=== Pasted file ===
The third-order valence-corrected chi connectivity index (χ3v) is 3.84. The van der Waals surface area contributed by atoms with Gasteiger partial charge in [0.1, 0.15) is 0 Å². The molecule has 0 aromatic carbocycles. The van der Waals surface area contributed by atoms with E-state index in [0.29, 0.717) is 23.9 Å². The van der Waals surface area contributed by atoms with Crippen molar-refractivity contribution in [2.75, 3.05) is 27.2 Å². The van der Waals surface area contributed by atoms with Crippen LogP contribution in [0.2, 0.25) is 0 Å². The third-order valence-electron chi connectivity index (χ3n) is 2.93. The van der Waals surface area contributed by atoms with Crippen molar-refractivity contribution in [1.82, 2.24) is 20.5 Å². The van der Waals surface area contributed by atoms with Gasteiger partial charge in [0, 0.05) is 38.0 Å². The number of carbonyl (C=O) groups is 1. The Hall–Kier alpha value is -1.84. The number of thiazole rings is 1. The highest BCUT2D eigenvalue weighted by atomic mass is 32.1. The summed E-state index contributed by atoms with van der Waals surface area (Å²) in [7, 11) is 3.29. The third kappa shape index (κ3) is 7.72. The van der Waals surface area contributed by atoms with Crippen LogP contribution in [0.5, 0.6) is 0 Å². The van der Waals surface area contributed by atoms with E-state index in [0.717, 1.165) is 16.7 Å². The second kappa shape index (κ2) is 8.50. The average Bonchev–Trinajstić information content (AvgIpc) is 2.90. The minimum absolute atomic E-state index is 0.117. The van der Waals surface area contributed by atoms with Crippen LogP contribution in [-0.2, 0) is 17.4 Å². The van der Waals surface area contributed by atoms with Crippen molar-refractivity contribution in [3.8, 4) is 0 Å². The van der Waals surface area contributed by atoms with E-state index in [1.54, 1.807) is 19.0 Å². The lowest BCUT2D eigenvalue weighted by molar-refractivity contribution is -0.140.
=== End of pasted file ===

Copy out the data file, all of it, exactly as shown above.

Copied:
The third-order valence-corrected chi connectivity index (χ3v) is 3.84. The van der Waals surface area contributed by atoms with Gasteiger partial charge in [0.1, 0.15) is 0 Å². The molecule has 0 aromatic carbocycles. The van der Waals surface area contributed by atoms with E-state index in [0.29, 0.717) is 23.9 Å². The van der Waals surface area contributed by atoms with Crippen molar-refractivity contribution in [2.75, 3.05) is 27.2 Å². The van der Waals surface area contributed by atoms with Crippen LogP contribution in [0.2, 0.25) is 0 Å². The third-order valence-electron chi connectivity index (χ3n) is 2.93. The van der Waals surface area contributed by atoms with Crippen molar-refractivity contribution in [1.82, 2.24) is 20.5 Å². The van der Waals surface area contributed by atoms with Gasteiger partial charge in [0, 0.05) is 38.0 Å². The number of carbonyl (C=O) groups is 1. The Hall–Kier alpha value is -1.84. The number of thiazole rings is 1. The highest BCUT2D eigenvalue weighted by atomic mass is 32.1. The summed E-state index contributed by atoms with van der Waals surface area (Å²) in [7, 11) is 3.29. The third kappa shape index (κ3) is 7.72. The van der Waals surface area contributed by atoms with Crippen LogP contribution in [0.5, 0.6) is 0 Å². The van der Waals surface area contributed by atoms with E-state index in [0.717, 1.165) is 16.7 Å². The second kappa shape index (κ2) is 8.50. The average Bonchev–Trinajstić information content (AvgIpc) is 2.90. The minimum absolute atomic E-state index is 0.117. The van der Waals surface area contributed by atoms with Crippen LogP contribution in [-0.2, 0) is 17.4 Å². The van der Waals surface area contributed by atoms with Crippen molar-refractivity contribution in [3.8, 4) is 0 Å². The van der Waals surface area contributed by atoms with E-state index in [1.54, 1.807) is 19.0 Å². The lowest BCUT2D eigenvalue weighted by molar-refractivity contribution is -0.140.